A law professor and former MSP has warned the Government its attempts to make the internet safer “may do more harm than good”.
Adam Tomkins, Professor of Public Law at the University of Glasgow School of Law and a former MSP for Glasgow, examined the recently published Online Safety Bill in his column for The Herald.
He said that while there are serious concerns about what takes place online, the Government’s approach “has all the hallmarks, however, of a moral panic, rather than of reasoned policy”.
Tomkins said: “Since John Stuart Mill wrote about it in the middle of the 19th century, we in Britain have always understood that free speech is fundamental, yet not absolute. Freedom of speech is a basic right and, ordinarily, our speech should in no way be censored by the state.
“The exception, of course, is when our speech causes identifiable harm – and this ‘harm principle’ was JS Mill’s great insight.”
He explained that the principle of harmful words can be easily defined and the misuse of words in this way may “rightly be subject to criminal sanction”. This would include using words which could cause imminent injury, such as shouting “Fire!” in a crowded theatre and causing a panic which could result in a crush, or words that cause fear of imminent injury by threatening someone.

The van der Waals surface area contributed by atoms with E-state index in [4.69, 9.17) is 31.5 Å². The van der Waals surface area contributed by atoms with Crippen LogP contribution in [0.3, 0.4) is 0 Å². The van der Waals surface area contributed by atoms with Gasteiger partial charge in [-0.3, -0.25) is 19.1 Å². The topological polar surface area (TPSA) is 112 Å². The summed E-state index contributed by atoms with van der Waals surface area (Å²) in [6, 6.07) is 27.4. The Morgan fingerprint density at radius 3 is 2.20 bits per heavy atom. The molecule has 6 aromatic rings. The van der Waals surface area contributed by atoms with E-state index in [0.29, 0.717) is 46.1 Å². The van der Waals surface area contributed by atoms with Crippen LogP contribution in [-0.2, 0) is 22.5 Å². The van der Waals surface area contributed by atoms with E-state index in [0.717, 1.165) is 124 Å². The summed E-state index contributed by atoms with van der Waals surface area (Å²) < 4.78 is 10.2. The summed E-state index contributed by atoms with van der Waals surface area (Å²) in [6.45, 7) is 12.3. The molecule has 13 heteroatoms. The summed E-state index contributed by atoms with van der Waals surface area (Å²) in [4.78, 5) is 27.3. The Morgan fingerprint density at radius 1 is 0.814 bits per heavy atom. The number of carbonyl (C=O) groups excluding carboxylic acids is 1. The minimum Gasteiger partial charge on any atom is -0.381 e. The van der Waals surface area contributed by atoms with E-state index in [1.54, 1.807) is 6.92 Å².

ordinarily, our speech should in no way be censored by the state
But, he continued, “when statutory regulators are given powers to police speech that is not itself unlawful, or criminal, or threatening, but merely ‘otherwise harmful’ we have moved decisively away from a legal framework based on free speech, towards a law based on the licensing and censoring of speech. And that is what the Online Safety Bill does.”
The law professor said: “No one has any problem with the proposition that criminal speech should not appear on social media platforms. I cannot use Twitter to threaten you any more than you can use Facebook to send a menacing message to my family.
“Such posts would be criminal offences – and quite right too. Sending threatening or menacing message in the post via the Royal Mail would likewise be an offence – there is no special treatment for the online world here.
“And if that is where the Bill stopped, it would surely be uncontroversial. But it goes a great deal further, subjecting social media websites to new regulation, which will be undertaken by Ofcom, on the basis of as yet unspecified ‘harms’ which are not themselves unlawful.”
He said this is “impermissibly vague”, citing existing concerns about social media censorship, and concluded: “Parliament should think long and hard before enacting into law a new regulatory regime for online speech that will make this even worse.”